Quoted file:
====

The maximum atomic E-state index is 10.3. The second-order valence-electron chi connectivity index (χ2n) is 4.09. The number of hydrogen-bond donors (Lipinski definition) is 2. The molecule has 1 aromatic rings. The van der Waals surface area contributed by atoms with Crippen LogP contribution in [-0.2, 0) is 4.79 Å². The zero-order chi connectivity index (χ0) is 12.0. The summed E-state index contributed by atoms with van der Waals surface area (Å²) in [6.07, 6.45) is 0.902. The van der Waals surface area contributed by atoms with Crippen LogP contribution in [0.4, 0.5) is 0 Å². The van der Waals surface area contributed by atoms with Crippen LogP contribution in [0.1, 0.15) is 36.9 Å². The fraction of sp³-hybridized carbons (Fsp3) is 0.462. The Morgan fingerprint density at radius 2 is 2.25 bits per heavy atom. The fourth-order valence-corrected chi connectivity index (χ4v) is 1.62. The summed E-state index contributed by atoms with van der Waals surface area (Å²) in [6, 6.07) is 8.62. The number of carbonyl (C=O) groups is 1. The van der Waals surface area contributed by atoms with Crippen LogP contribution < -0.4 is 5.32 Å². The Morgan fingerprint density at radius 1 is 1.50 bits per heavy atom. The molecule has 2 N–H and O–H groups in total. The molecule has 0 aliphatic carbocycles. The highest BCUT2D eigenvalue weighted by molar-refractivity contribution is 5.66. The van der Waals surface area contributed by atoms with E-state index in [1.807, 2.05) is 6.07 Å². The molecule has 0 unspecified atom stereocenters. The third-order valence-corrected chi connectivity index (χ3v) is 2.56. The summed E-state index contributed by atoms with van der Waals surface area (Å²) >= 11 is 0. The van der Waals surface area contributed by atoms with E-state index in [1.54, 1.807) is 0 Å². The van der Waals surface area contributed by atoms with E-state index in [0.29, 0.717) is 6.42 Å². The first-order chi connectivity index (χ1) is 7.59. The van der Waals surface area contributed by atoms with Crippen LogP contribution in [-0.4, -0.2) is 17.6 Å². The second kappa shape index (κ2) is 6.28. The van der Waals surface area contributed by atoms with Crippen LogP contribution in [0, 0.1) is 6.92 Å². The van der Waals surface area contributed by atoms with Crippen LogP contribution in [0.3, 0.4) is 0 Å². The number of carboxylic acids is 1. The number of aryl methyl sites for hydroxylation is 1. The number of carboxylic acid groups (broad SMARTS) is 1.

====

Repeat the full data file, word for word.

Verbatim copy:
The maximum atomic E-state index is 10.3. The second-order valence-electron chi connectivity index (χ2n) is 4.09. The number of hydrogen-bond donors (Lipinski definition) is 2. The molecule has 1 aromatic rings. The van der Waals surface area contributed by atoms with Crippen LogP contribution in [-0.2, 0) is 4.79 Å². The zero-order chi connectivity index (χ0) is 12.0. The summed E-state index contributed by atoms with van der Waals surface area (Å²) in [6.07, 6.45) is 0.902. The van der Waals surface area contributed by atoms with Crippen LogP contribution in [0.4, 0.5) is 0 Å². The van der Waals surface area contributed by atoms with Crippen LogP contribution in [0.1, 0.15) is 36.9 Å². The fraction of sp³-hybridized carbons (Fsp3) is 0.462. The Morgan fingerprint density at radius 2 is 2.25 bits per heavy atom. The fourth-order valence-corrected chi connectivity index (χ4v) is 1.62. The summed E-state index contributed by atoms with van der Waals surface area (Å²) in [6, 6.07) is 8.62. The number of carbonyl (C=O) groups is 1. The van der Waals surface area contributed by atoms with Crippen LogP contribution < -0.4 is 5.32 Å². The Morgan fingerprint density at radius 1 is 1.50 bits per heavy atom. The molecule has 2 N–H and O–H groups in total. The molecule has 0 aliphatic carbocycles. The highest BCUT2D eigenvalue weighted by molar-refractivity contribution is 5.66. The van der Waals surface area contributed by atoms with E-state index in [1.807, 2.05) is 6.07 Å². The molecule has 0 unspecified atom stereocenters. The third-order valence-corrected chi connectivity index (χ3v) is 2.56. The summed E-state index contributed by atoms with van der Waals surface area (Å²) >= 11 is 0. The van der Waals surface area contributed by atoms with E-state index in [1.54, 1.807) is 0 Å². The van der Waals surface area contributed by atoms with E-state index in [0.29, 0.717) is 6.42 Å². The first-order chi connectivity index (χ1) is 7.59. The van der Waals surface area contributed by atoms with Crippen LogP contribution in [-0.4, -0.2) is 17.6 Å². The second kappa shape index (κ2) is 6.28. The van der Waals surface area contributed by atoms with Crippen LogP contribution in [0, 0.1) is 6.92 Å². The van der Waals surface area contributed by atoms with Crippen LogP contribution in [0.3, 0.4) is 0 Å². The number of carboxylic acids is 1. The number of aryl methyl sites for hydroxylation is 1. The number of carboxylic acid groups (broad SMARTS) is 1.